Ann Patchett opened a new independent bookstore in Nashville, despite being told that books are dead.
The Hathi Trust, a partnership between 66 universities and 3 higher education consortia, is breathing a little easier now that Judge Harold Baer, Jr. of New York's Southern District has found that the Trust was within its fair use rights to allow Google to scan member library holdings, and then making the resulting files available for the reading impaired, and for use in search indexing and data mining. While this is excellent news for the educational institutions involved, it doesn't completely exonerate Google's role in the scanning project. It's notable that just last week Google abandoned it's own fair use claim in settling a different case involving the same book scanning project. Of the four factors used when considering fair use cases, Judge Baer ruled on the side of the Hathi Trust on all four.
“This documentary is a humble exploration of the world of print, as it scratches the surface of its future. It is built upon interviews with individuals who are active in the Toronto print community and question whether or not they expect to see the disappearance of the physical book within our lifetime. The act of reading a “tangible tome” has devolved from being a popular and common pastime to one that no longer is. I hope for the film to stir thought and elicit discussion about the immersive reading experience and the lost craft of the book arts, from the people who are still passionate about reading on paper.” — Hannah Ryu Chung, the filmaker [more inside]
Solaris, Stanislaw Lem's 1961 masterpiece, has finally been translated directly into English. The current print version, in circulation for over 4 decades, was the result of a double-translation. Firstly from Polish to French, in 1966, by Jean-Michel Jasiensko. This version was then taken up by Joanna Kilmartin and Steve Cox who hacked together an English version in 1970. Lem, himself a fluent English speaker, was always scathing of the double translation. Something he believed added to the universal misunderstanding of his greatest work. After the relsease of two film versions of the story, and decades of speculation, a new direct English translation has been released. Translated by American Professor Bill Johnston 'The Definitive Solaris' is only available as an audiobook for the time being. Copyright issues, hampered by several, widely available, editions of the poor English translation may mean it is some time yet before a definitive print edition makes it onto our bookshelves.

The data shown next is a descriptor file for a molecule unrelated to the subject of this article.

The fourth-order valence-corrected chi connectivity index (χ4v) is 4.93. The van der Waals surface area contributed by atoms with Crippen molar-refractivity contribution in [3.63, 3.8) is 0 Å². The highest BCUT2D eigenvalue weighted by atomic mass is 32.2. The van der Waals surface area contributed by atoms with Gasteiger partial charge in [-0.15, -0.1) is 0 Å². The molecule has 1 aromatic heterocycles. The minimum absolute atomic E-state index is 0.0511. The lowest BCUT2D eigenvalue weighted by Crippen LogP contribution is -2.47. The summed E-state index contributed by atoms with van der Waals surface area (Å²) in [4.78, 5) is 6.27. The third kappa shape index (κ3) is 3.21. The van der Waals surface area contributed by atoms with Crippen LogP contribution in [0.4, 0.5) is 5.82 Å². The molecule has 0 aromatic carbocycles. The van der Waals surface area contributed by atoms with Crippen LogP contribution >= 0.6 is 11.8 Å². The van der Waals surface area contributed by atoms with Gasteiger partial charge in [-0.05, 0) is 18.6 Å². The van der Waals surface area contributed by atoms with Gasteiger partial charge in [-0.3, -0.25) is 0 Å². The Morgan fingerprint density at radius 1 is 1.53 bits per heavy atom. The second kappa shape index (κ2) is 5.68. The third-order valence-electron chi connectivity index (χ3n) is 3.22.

PediaPress has long allowed logged in users of Wikipedia to create printed-on-demand books of one or more Wikipedia articles, but now Wikipedia has integrated into their interface the ability to make a book. No, not like that. Of course, the value of printing an ever-changing information resource can be debated, and some think it's a waste of time. Previously. [more inside]
Would you like a latte while I print that up for you? The Espresso Book Machine (previously) that was in the New York Public Library has just moved to the Northshire Bookstore in Vermont. The beta versions of this portable book-making machine are pumping out paperbacks around a book a minute at the Open Content Alliance, The Library of Alexandria, The New Orleans Public Library, and the University of Alberta. The mass produced commercial version of the machine is scheduled to roll off the assembly line within the year and will be priced between $50,000 and $20,000. Combined with one of these, publishing as we know it may never be the same. [more inside]